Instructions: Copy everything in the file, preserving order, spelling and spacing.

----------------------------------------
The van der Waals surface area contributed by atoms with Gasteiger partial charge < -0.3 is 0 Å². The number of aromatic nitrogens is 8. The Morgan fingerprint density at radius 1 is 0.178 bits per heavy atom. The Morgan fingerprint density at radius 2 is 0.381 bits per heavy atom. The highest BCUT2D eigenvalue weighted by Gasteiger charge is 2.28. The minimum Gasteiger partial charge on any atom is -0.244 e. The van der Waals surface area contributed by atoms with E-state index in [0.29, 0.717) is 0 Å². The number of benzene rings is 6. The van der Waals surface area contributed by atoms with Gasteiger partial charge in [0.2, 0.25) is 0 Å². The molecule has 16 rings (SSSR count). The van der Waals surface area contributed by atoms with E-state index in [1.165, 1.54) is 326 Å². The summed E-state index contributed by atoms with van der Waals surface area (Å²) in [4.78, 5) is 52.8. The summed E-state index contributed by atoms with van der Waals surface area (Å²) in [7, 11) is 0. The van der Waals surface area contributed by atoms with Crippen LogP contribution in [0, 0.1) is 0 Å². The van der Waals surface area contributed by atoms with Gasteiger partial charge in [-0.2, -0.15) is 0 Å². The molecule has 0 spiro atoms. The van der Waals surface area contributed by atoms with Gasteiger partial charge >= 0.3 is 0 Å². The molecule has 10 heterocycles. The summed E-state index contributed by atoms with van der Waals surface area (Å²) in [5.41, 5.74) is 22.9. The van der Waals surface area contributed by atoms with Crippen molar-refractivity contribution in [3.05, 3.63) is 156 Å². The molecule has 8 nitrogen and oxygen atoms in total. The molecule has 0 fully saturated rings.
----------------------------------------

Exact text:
The van der Waals surface area contributed by atoms with Gasteiger partial charge < -0.3 is 0 Å². The number of aromatic nitrogens is 8. The Morgan fingerprint density at radius 1 is 0.178 bits per heavy atom. The Morgan fingerprint density at radius 2 is 0.381 bits per heavy atom. The highest BCUT2D eigenvalue weighted by Gasteiger charge is 2.28. The minimum Gasteiger partial charge on any atom is -0.244 e. The van der Waals surface area contributed by atoms with E-state index in [0.29, 0.717) is 0 Å². The number of benzene rings is 6. The van der Waals surface area contributed by atoms with Gasteiger partial charge in [0.2, 0.25) is 0 Å². The molecule has 16 rings (SSSR count). The van der Waals surface area contributed by atoms with E-state index in [1.165, 1.54) is 326 Å². The summed E-state index contributed by atoms with van der Waals surface area (Å²) in [4.78, 5) is 52.8. The summed E-state index contributed by atoms with van der Waals surface area (Å²) in [7, 11) is 0. The van der Waals surface area contributed by atoms with Crippen LogP contribution in [0, 0.1) is 0 Å². The van der Waals surface area contributed by atoms with Gasteiger partial charge in [-0.2, -0.15) is 0 Å². The molecule has 0 spiro atoms. The van der Waals surface area contributed by atoms with Gasteiger partial charge >= 0.3 is 0 Å². The molecule has 10 heterocycles. The summed E-state index contributed by atoms with van der Waals surface area (Å²) in [5.41, 5.74) is 22.9. The van der Waals surface area contributed by atoms with Crippen molar-refractivity contribution in [3.05, 3.63) is 156 Å². The molecule has 8 nitrogen and oxygen atoms in total. The molecule has 0 fully saturated rings.